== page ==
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Publication Detail
The extracellular fluid macromolecular composition differentially affects cell-substrate adhesion and cell morphology.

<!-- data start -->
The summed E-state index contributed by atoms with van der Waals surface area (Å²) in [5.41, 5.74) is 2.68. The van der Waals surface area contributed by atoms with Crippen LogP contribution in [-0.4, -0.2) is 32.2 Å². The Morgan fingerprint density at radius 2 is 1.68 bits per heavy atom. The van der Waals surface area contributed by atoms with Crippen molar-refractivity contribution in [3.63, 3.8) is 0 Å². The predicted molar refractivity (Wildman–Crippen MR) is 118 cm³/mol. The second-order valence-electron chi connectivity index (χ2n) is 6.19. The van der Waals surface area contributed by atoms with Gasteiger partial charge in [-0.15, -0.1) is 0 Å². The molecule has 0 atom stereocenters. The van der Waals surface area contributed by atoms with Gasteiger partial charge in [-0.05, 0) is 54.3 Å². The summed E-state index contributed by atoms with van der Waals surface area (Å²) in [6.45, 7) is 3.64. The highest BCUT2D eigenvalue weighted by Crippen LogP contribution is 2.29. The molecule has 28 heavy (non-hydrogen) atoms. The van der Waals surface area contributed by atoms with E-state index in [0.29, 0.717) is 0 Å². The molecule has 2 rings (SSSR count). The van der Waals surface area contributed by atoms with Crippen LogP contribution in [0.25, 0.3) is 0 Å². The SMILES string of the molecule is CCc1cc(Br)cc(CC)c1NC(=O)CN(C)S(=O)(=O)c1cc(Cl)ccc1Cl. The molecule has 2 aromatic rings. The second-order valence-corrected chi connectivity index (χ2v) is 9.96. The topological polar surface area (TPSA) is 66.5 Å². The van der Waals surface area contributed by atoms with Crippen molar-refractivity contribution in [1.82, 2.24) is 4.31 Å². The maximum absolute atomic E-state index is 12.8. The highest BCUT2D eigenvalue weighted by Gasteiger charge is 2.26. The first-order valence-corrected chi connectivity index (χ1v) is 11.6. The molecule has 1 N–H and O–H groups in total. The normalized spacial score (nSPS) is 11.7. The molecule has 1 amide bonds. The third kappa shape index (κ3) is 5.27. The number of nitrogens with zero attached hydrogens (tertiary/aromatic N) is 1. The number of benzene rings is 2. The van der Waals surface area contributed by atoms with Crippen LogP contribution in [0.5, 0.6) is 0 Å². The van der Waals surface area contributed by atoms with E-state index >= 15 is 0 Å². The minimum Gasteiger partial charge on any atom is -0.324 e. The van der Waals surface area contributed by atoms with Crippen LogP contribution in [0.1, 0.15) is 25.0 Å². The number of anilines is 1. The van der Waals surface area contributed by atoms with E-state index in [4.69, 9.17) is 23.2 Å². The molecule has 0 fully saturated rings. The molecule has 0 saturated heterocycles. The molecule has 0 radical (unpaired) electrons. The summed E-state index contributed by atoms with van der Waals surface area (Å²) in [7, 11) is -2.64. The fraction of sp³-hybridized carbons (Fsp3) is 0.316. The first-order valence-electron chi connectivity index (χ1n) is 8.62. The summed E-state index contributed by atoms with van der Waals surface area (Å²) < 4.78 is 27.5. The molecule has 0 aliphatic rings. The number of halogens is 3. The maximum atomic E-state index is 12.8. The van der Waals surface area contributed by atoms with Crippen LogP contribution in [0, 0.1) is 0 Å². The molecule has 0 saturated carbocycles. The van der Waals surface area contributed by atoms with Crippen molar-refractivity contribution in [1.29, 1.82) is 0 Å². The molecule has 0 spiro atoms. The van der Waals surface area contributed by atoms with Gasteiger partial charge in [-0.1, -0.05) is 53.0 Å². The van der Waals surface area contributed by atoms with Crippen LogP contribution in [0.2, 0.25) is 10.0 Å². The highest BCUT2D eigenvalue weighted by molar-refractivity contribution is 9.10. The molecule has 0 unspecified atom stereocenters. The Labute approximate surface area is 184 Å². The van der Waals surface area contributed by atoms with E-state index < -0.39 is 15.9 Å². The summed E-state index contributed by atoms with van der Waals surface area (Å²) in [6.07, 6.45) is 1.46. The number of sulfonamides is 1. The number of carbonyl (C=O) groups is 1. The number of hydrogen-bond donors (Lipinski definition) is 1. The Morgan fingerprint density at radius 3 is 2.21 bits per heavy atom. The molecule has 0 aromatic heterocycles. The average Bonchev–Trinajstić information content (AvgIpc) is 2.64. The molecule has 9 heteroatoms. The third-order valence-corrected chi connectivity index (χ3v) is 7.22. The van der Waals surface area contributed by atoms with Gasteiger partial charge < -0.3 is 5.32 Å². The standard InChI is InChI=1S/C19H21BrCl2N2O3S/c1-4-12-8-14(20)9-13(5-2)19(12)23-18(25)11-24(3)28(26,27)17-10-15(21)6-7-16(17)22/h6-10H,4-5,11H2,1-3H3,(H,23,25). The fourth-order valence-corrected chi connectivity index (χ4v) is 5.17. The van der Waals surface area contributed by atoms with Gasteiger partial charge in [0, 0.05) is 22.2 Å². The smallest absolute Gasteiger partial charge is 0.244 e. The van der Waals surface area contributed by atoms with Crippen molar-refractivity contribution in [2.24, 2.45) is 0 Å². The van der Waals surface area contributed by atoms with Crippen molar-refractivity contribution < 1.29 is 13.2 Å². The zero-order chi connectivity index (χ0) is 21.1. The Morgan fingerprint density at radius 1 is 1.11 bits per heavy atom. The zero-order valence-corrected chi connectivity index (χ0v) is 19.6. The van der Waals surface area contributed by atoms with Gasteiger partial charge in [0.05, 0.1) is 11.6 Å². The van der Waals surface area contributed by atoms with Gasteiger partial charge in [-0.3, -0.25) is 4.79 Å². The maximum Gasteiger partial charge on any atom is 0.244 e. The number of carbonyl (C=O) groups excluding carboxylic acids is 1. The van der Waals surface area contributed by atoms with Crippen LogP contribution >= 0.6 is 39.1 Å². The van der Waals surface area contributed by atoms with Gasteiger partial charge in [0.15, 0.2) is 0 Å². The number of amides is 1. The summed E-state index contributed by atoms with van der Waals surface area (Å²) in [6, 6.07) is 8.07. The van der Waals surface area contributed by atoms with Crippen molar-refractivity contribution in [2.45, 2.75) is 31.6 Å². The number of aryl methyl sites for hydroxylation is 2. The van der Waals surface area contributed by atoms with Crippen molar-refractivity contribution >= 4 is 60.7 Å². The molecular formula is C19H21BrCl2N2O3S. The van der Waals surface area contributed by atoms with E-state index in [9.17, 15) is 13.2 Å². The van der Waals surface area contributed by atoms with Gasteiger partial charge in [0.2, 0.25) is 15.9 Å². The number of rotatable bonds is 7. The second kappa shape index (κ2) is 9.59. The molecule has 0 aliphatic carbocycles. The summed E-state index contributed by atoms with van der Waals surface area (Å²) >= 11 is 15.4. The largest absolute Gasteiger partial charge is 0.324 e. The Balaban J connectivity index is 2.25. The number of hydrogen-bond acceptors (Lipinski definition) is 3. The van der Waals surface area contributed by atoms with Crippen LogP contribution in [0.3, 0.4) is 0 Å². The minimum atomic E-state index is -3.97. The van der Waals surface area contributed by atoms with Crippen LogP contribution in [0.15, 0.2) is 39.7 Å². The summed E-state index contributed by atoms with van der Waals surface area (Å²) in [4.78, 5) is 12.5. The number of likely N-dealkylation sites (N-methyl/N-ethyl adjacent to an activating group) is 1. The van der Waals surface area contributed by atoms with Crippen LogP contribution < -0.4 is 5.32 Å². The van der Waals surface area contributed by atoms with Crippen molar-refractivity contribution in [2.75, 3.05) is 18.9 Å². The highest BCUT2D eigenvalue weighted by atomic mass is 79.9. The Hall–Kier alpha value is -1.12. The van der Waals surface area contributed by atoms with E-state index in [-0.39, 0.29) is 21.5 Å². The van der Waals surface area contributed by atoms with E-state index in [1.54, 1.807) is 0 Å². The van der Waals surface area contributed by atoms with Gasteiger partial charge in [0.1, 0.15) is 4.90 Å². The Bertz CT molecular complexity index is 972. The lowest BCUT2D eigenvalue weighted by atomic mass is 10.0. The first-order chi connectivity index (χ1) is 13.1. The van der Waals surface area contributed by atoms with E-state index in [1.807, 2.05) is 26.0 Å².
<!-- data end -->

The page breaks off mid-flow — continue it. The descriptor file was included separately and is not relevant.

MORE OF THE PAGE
Soluble macromolecules present in the tumour microenvironment (TME) alter the physical characteristics of the extracellular fluid and can affect cancer cell behaviour. A fundamental step in cancer progression is the formation of a new vascular network which may originate from both pre-existing normal endothelium and cancer-derived cells. To study the role of extracellular macromolecules in the TME affecting endothelial cells we exposed normal and cancer-derived endothelial cells to inert polymer solutions with different physicochemical characteristics. The cancer cell line SK-HEP-1, but not normal human umbilical vein endothelial cells, responded to high-macromolecular-content solutions by elongating and aligning with other cells, an effect that was molecular weight-dependent. Moreover, we found that neither bulk viscosity, osmotic pressure, nor the fractional volume occupancy of polymers alone account for the induction of these effects. Furthermore, these morphological changes were accompanied by an increased extracellular matrix deposition. Conversely, cell-substrate adhesion was enhanced by polymers increasing the bulk viscosity of the culture medium independently of polymer molecular weight. These results show that the complex macromolecular composition of the extracellular fluid strongly influences cancer-derived endothelial cell behaviour, which may be crucial to understanding the role of the TME in cancer progression.
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